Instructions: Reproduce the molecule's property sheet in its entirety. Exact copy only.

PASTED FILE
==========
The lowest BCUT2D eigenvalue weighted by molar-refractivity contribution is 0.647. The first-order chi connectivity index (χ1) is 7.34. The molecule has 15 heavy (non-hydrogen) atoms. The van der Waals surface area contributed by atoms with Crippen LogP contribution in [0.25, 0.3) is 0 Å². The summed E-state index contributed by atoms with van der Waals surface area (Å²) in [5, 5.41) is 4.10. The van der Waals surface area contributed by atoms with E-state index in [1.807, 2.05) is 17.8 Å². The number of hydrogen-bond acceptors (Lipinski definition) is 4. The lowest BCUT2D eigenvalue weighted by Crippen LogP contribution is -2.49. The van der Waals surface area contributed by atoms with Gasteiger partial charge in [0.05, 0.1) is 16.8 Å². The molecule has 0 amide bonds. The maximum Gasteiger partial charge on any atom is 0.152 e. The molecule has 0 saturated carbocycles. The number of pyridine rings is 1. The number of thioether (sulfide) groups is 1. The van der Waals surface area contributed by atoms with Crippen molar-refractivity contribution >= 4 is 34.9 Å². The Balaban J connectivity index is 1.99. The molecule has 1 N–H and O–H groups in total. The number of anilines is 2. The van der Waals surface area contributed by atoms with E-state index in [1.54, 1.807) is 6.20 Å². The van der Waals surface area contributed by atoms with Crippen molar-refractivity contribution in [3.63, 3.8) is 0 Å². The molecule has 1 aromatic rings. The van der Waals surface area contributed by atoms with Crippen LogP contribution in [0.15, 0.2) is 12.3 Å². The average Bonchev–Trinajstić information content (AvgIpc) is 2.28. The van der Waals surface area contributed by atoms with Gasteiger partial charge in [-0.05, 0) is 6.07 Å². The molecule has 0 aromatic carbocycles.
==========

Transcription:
The lowest BCUT2D eigenvalue weighted by molar-refractivity contribution is 0.647. The first-order chi connectivity index (χ1) is 7.34. The molecule has 15 heavy (non-hydrogen) atoms. The van der Waals surface area contributed by atoms with Crippen LogP contribution in [0.25, 0.3) is 0 Å². The summed E-state index contributed by atoms with van der Waals surface area (Å²) in [5, 5.41) is 4.10. The van der Waals surface area contributed by atoms with E-state index in [1.807, 2.05) is 17.8 Å². The number of hydrogen-bond acceptors (Lipinski definition) is 4. The lowest BCUT2D eigenvalue weighted by Crippen LogP contribution is -2.49. The van der Waals surface area contributed by atoms with Gasteiger partial charge in [0.05, 0.1) is 16.8 Å². The molecule has 0 amide bonds. The maximum Gasteiger partial charge on any atom is 0.152 e. The molecule has 0 saturated carbocycles. The number of pyridine rings is 1. The number of thioether (sulfide) groups is 1. The van der Waals surface area contributed by atoms with Crippen molar-refractivity contribution >= 4 is 34.9 Å². The Balaban J connectivity index is 1.99. The molecule has 1 N–H and O–H groups in total. The number of anilines is 2. The van der Waals surface area contributed by atoms with E-state index in [1.54, 1.807) is 6.20 Å². The van der Waals surface area contributed by atoms with Crippen molar-refractivity contribution in [3.63, 3.8) is 0 Å². The molecule has 1 aromatic rings. The van der Waals surface area contributed by atoms with Crippen LogP contribution in [0.15, 0.2) is 12.3 Å². The average Bonchev–Trinajstić information content (AvgIpc) is 2.28. The van der Waals surface area contributed by atoms with Gasteiger partial charge in [-0.05, 0) is 6.07 Å². The molecule has 0 aromatic carbocycles.